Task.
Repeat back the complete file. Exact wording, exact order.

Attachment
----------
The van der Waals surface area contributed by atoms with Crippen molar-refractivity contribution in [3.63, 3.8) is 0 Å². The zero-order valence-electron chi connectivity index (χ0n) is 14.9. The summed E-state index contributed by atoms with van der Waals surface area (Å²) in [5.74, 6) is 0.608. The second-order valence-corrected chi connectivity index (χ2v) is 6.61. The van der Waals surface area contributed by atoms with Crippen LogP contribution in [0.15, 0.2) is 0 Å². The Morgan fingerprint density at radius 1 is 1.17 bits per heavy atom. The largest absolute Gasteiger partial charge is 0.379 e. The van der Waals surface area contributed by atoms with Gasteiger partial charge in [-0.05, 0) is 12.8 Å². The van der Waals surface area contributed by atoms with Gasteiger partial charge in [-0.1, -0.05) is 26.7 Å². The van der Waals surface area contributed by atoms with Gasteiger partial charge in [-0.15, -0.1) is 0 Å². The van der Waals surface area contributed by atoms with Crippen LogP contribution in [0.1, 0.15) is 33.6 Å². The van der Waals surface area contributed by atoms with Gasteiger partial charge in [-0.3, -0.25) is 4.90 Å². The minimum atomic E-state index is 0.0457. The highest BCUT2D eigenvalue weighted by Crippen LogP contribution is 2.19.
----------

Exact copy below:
The van der Waals surface area contributed by atoms with Crippen molar-refractivity contribution in [3.63, 3.8) is 0 Å². The zero-order valence-electron chi connectivity index (χ0n) is 14.9. The summed E-state index contributed by atoms with van der Waals surface area (Å²) in [5.74, 6) is 0.608. The second-order valence-corrected chi connectivity index (χ2v) is 6.61. The van der Waals surface area contributed by atoms with Crippen LogP contribution in [0.15, 0.2) is 0 Å². The Morgan fingerprint density at radius 1 is 1.17 bits per heavy atom. The largest absolute Gasteiger partial charge is 0.379 e. The van der Waals surface area contributed by atoms with Gasteiger partial charge in [-0.05, 0) is 12.8 Å². The van der Waals surface area contributed by atoms with Gasteiger partial charge in [-0.1, -0.05) is 26.7 Å². The van der Waals surface area contributed by atoms with Gasteiger partial charge in [-0.15, -0.1) is 0 Å². The van der Waals surface area contributed by atoms with Crippen LogP contribution in [0.1, 0.15) is 33.6 Å². The van der Waals surface area contributed by atoms with Gasteiger partial charge in [-0.3, -0.25) is 4.90 Å². The minimum atomic E-state index is 0.0457. The highest BCUT2D eigenvalue weighted by Crippen LogP contribution is 2.19.